|Organising body||Korea Football Association|
K League Federation
Korea Football Association
K League Federation
|Divisions||K League 1|
K League 2
|Number of teams||22|
|Level on pyramid||1–2|
|Domestic cup(s)||Korean FA Cup|
|International cup(s)||AFC Champions League|
|Current champions||Jeonbuk Hyundai Motors|
|Most championships||Jeonbuk Hyundai Motors|
|TV partners||JTBC Golf&Sports|
Sky Sports (South Korea)
Life Sports TV
Until the 1970s, South Korean football opreated two major football leagues, the National Semi-professional Football League and the National University Football League, but these were not professional leagues in which footballers can focus on only football. In 1979, however, the Korea Football Association (KFA)'s president Choi Soon-young planned to found a pro football league, and made the first pro club Hallelujah FC the next year. After the South Korean pro baseball league KBO League was founded in 1982, the KFA was aware of crisis about the popularity of football. In 1983, it urgently made the Korean Super League with two pro clubs (Hallelujah FC, Yukong Elephants) and three semi-pro clubs (Pohang Steelworks, Daewoo Royals, Kookmin Bank) to professionalize South Korean football. Then the Super League accomplished its purpose after existing clubs were also converted into pro clubs (Pohang, Daewoo), or new pro clubs joined the league. In the early years, it also showed a promotion system by giving qualifications to the Semi-professional League winners. (Hanil Bank in 1984, Sangmu FC in 1985)
However, the number of spectators was consistently decreased despite KFA's effort, so the pro league, renamed as the Korean Professional Football League, operated home and away system to interest fans since 1987. On 30 July 1994, the Professional League Committee under KFA was independent of the association, and renamed as the "Korean Professional Football Federation". In 1996, South Korean government and the Football Federation introduced a decentralization policy to proliferate the popularity of football nationally in preparation for the 2002 FIFA World Cup, which they wanted to host. Several clubs located in the capital Seoul moved to other cities according to the new policy, but this was abolished after only three years and is regarded as a failed policy because it gave up the most populous city in South Korea. In 1998, the league was renamed again as current K League.
It had the current format by abolishing the K League Championship and the Korean League Cup after the 2011 season, and being split into two divisions in 2013. The first division's name was K League Classic, the second division's name was K League Challenge and the comprehensive brand name was K League. The fact that both the first and second divisions had very similar names caused some degree of confusion and controversy. Beginning with the 2018 season, the first division was renamed to K League 1 and the second division to K League 2.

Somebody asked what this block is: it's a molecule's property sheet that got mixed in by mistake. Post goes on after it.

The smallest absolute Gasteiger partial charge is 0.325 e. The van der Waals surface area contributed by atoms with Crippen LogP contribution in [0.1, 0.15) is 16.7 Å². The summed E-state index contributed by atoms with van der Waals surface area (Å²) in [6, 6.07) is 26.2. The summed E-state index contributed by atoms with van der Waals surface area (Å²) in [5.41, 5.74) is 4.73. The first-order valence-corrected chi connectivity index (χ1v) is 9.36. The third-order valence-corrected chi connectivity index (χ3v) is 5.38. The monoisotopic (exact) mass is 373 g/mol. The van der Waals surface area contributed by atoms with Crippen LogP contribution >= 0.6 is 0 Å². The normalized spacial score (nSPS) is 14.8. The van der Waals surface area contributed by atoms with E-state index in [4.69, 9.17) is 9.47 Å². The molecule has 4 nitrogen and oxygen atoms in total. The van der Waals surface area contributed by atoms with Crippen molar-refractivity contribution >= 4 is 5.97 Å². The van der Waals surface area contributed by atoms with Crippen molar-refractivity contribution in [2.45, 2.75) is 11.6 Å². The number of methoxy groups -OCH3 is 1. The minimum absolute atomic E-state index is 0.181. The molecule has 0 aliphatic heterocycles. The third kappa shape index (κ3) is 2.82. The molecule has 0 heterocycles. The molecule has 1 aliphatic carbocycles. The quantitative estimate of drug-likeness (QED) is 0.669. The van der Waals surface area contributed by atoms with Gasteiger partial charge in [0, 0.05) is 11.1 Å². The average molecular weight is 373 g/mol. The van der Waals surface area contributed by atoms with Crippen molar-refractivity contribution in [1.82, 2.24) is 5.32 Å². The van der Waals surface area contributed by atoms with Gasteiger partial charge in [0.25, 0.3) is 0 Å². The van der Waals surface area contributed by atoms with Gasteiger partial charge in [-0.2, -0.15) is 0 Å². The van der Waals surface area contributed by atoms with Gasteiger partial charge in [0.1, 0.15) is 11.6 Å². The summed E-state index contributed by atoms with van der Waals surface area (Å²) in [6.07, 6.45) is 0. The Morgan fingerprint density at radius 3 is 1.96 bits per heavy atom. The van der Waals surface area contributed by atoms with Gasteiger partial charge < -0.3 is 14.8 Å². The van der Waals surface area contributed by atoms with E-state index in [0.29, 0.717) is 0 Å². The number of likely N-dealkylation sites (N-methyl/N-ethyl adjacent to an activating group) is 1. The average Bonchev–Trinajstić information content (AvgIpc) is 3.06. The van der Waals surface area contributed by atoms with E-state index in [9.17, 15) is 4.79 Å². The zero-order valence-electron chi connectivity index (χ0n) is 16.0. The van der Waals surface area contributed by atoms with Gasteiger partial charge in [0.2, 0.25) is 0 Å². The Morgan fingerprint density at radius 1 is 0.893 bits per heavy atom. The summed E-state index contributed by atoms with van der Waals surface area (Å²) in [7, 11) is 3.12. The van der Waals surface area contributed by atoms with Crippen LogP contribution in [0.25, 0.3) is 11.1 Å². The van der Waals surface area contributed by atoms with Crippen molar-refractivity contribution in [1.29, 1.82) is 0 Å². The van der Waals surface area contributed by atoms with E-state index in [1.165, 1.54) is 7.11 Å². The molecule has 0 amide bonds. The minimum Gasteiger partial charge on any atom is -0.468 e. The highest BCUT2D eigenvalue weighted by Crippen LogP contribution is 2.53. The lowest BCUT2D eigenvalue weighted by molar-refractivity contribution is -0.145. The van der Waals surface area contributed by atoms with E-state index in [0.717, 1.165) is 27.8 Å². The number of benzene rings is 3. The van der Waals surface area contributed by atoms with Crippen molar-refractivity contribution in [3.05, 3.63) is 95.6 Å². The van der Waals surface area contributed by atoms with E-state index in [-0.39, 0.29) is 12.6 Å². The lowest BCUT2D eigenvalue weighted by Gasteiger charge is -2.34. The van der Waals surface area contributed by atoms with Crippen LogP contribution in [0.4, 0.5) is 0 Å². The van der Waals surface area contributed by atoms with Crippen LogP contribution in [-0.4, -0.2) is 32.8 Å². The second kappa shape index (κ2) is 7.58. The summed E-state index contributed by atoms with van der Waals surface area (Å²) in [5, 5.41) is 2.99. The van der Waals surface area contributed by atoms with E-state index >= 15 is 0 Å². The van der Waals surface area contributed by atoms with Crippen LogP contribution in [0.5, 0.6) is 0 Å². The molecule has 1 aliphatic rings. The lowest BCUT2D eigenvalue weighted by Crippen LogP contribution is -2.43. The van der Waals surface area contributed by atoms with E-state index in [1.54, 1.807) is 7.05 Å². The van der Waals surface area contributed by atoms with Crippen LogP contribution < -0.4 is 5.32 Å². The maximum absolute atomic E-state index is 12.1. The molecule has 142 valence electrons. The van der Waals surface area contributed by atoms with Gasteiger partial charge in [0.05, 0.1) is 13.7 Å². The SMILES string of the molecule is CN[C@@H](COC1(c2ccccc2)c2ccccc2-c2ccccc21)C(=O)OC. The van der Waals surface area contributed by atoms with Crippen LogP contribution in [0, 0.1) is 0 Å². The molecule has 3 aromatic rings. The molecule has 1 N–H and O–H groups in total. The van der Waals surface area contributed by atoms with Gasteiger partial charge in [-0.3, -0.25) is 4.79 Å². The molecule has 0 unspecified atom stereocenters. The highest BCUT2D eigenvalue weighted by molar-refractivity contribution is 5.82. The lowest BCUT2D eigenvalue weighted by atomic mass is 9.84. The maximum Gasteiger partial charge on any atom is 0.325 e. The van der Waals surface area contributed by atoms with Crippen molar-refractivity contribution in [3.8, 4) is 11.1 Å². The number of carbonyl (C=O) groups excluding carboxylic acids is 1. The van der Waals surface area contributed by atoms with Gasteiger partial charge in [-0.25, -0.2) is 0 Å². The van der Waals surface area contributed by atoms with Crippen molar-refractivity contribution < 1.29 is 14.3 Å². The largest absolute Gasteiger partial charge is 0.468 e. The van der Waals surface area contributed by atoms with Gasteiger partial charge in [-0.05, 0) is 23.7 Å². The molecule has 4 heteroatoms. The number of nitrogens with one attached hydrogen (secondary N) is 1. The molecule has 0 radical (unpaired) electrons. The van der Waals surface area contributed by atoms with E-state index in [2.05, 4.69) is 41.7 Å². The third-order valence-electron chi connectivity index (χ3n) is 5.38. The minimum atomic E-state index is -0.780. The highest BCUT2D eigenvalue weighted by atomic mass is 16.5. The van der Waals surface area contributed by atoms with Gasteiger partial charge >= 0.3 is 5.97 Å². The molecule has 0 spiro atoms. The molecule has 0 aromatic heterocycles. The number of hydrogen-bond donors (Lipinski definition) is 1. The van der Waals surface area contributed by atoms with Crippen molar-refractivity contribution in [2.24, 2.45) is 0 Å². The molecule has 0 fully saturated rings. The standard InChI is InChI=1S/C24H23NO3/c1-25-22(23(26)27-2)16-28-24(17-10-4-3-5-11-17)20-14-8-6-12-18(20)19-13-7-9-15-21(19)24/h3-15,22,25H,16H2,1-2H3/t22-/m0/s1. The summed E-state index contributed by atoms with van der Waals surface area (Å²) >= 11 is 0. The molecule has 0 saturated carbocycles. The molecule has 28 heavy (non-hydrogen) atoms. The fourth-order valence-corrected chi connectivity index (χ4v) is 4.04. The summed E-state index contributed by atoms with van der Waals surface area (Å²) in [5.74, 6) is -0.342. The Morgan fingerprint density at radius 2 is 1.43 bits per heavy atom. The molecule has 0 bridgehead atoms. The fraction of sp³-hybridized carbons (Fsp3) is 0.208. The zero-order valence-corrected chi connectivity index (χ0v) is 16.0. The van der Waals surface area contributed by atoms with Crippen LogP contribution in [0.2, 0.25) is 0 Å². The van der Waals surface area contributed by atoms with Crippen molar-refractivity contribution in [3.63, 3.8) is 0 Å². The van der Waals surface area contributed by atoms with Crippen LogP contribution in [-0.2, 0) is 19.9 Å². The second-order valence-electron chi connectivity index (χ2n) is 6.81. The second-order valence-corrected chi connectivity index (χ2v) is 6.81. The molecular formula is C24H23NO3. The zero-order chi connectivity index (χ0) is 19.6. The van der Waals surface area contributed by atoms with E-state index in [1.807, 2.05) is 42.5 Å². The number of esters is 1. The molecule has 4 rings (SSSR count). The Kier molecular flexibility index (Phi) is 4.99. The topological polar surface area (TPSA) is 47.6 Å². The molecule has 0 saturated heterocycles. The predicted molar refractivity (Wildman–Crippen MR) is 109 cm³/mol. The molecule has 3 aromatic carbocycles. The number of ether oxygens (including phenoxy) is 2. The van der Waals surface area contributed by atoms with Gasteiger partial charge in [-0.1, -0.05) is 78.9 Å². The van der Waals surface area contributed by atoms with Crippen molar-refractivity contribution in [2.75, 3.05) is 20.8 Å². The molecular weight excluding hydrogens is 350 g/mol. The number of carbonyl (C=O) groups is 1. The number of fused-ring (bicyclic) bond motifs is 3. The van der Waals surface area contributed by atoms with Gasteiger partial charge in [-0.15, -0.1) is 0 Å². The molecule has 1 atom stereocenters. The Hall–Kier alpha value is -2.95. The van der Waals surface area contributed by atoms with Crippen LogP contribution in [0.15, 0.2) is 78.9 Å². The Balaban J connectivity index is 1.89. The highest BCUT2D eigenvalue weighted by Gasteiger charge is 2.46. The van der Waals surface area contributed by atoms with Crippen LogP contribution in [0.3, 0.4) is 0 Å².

On February 23, 2021, an OTT platform named "K League TV" officially began its service: born from a partnership between K League and their official relay operator abroad, Sportradar, the platform would guarantee access to users from almost the whole world (except for Korea), broadcast K League 1 and K League 2 matches in real time and host game highlights and interviews. K League TV also represented the first official portal to publish content about both the championships in English.
Below the K League 1, there is the K League 2, and both form the K League as professional championships. Under them, there are two semi-professional leagues (K3 League, K4 League) and several amateur leagues, but their clubs cannot be promoted to K League.
K League 1
- Has two home stadiums
K League 2
As of 2020, there have been a total of 32 member clubs in the history of the K League – those clubs are listed below with their current names (where applicable):
- K League's principle of official statistics is that final club succeeds to predecessor club's history and records.
- Clubs in italics no longer exist.
|1||POSCO Dolphins[a] (1983–1984)
POSCO Atoms (1985–1994)
Pohang Atoms (1995–1996)
Pohang Steelers (1997–present)
|2||Hallelujah FC[b] (1983–1985)||Shindongah Group|
|3||Yukong Elephants (1983–1995)
Bucheon Yukong (1996–1997)
Bucheon SK (1997–2005)
Jeju United (2006–present)
|4||Daewoo Royals[c] (1983–1995)
Busan Daewoo Royals (1996–1999)
Busan I'Cons (2000–2004)
Busan IPark (2005–present)
HDC Group (2000–present)
|5||Kookmin Bank FC[d] (1983–1984)||Kookmin Bank|
|6||Hyundai Horang-i (1984–1995)
Ulsan Hyundai Horang-i (1996–2007)
Ulsan Hyundai (2008–present)
|Hyundai Motor Company (1984–1997)|
Hyundai Heavy Industries (1998–present)
|7||Lucky-Goldstar Hwangso (1984–1990)
LG Cheetahs (1991–1995)
Anyang LG Cheetahs (1996–2003)
FC Seoul (2004–present)
|LG Group (1984–2004)|
GS Group (2004–present)
|8||Hanil Bank FC (1984–1986)||Hanil Bank|
|9[e]||Sangmu FC (1985)||Korea Armed Forces Athletic Corps|
|10||Ilhwa Chunma (1989–1995)
Cheonan Ilhwa Chunma (1996–1999)
Seongnam Ilhwa Chunma (2000–2013)
Seongnam FC (2014–present)
|Ilwha Company (1989–2013)|
Seongnam Government (2014–present)
|11||Chonbuk Buffalo (1994)||Bobae Soju|
|12||Jeonbuk Dinos (1995–1996)
Jeonbuk Hyundai Dinos (1997–1999)
Jeonbuk Hyundai Motors (2000–present)
|Hyundai Motor Company (1995–present)|
Hyunyang Company (1995–1999)
|13||Jeonnam Dragons (1995–present)||POSCO|
|14||Suwon Samsung Bluewings (1996–present)||Samsung Electronics (1996–2014)|
Cheil Worldwide (2014–present)
|15||Daejon Citizen (1997–2019)
Daejeon Hana Citizen (2020–present)
|Dong Ah Group (1997–1998)|
Chungchong Bank (1997–1998)
Dongyang Department Store (1997–1999)
KyeRyong Construction Company (1997–2002)
Daejeon Government (2003–2019)
Hana Financial Group (2020–present)
|16[e]||Gwangju Sangmu (2003–2010)||Korea Armed Forces Athletic Corps|
|17||Daegu FC (2003–present)||Daegu Government|
|18||Incheon United (2004–present)||Incheon Government|
|19||Gyeongnam FC (2006–present)||Gyeongnam Provincial Government|
|20||Gangwon FC (2009–present)||Gangwon Provincial Government|
|21[e]||Sangju Sangmu (2011–2020)||Korea Armed Forces Athletic Corps|
|22||Gwangju FC (2011–present)||Gwangju Government|
|23[f]||Police FC (2013)
Ansan Police (2014–2015)
Ansan Mugunghwa (2016)
|KNP Sports Club|
Ansan Government (2014–2016)
|24||Goyang Hi FC[g] (2013–2015)
Goyang Zaicro (2016)
|25||Chungju Hummel[h] (2013–2016)||Hummel Korea|
|26||Suwon FC[i] (2013–present)||Suwon Government|
|27||Bucheon FC 1995 (2013–present)||Bucheon Government|
|28||FC Anyang (2013–present)||Anyang Government|
|29||Seoul E-Land (2015–present)||E-Land Group|
|30[f]||Asan Mugunghwa (2017–2019)||KNP Sports Club|
|31||Ansan Greeners (2017–present)||Ansan Government|
|32||Chungnam Asan (2020–present)||Asan Government|
Chungnam Provincial Government
|33[e]||Gimcheon Sangmu (2021–present)||Korea Armed Forces Athletic Corps|
- Founded as a semi-professional club "POSCO FC" on 1 April 1973.